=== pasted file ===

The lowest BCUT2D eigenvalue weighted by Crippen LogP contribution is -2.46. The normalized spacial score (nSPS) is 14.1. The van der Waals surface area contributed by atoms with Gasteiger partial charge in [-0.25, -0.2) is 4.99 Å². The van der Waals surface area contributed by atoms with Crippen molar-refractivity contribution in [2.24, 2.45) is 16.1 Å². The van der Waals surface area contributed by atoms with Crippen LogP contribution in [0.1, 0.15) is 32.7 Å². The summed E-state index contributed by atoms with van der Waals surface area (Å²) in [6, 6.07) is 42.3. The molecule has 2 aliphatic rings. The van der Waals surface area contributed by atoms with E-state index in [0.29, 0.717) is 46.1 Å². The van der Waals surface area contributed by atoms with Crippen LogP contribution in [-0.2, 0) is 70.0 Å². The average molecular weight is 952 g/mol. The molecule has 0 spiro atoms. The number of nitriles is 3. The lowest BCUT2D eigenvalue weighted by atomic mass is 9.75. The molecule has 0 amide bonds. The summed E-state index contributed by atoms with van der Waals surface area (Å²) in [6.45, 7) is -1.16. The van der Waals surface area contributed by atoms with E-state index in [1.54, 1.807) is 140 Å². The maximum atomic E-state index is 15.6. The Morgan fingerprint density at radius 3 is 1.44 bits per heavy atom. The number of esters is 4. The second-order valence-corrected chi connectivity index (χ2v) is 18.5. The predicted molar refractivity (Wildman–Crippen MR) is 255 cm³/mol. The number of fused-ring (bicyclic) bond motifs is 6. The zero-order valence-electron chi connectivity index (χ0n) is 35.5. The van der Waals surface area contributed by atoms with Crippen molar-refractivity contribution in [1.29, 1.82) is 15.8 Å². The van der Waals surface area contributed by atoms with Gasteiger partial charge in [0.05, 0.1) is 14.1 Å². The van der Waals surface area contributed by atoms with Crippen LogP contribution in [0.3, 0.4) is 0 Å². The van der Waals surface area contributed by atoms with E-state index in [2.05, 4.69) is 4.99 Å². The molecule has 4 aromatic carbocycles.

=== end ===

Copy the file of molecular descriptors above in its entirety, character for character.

The lowest BCUT2D eigenvalue weighted by Crippen LogP contribution is -2.46. The normalized spacial score (nSPS) is 14.1. The van der Waals surface area contributed by atoms with Gasteiger partial charge in [-0.25, -0.2) is 4.99 Å². The van der Waals surface area contributed by atoms with Crippen molar-refractivity contribution in [2.24, 2.45) is 16.1 Å². The van der Waals surface area contributed by atoms with Crippen LogP contribution in [0.1, 0.15) is 32.7 Å². The summed E-state index contributed by atoms with van der Waals surface area (Å²) in [6, 6.07) is 42.3. The molecule has 2 aliphatic rings. The van der Waals surface area contributed by atoms with E-state index in [0.29, 0.717) is 46.1 Å². The van der Waals surface area contributed by atoms with Crippen LogP contribution in [-0.2, 0) is 70.0 Å². The average molecular weight is 952 g/mol. The molecule has 0 spiro atoms. The number of nitriles is 3. The lowest BCUT2D eigenvalue weighted by atomic mass is 9.75. The molecule has 0 amide bonds. The summed E-state index contributed by atoms with van der Waals surface area (Å²) in [6.45, 7) is -1.16. The van der Waals surface area contributed by atoms with E-state index in [1.54, 1.807) is 140 Å². The maximum atomic E-state index is 15.6. The Morgan fingerprint density at radius 3 is 1.44 bits per heavy atom. The number of esters is 4. The second-order valence-corrected chi connectivity index (χ2v) is 18.5. The predicted molar refractivity (Wildman–Crippen MR) is 255 cm³/mol. The number of fused-ring (bicyclic) bond motifs is 6. The zero-order valence-electron chi connectivity index (χ0n) is 35.5. The van der Waals surface area contributed by atoms with Crippen molar-refractivity contribution in [1.29, 1.82) is 15.8 Å². The van der Waals surface area contributed by atoms with Gasteiger partial charge in [0.05, 0.1) is 14.1 Å². The van der Waals surface area contributed by atoms with Crippen LogP contribution in [0.3, 0.4) is 0 Å². The van der Waals surface area contributed by atoms with E-state index in [2.05, 4.69) is 4.99 Å². The molecule has 4 aromatic carbocycles.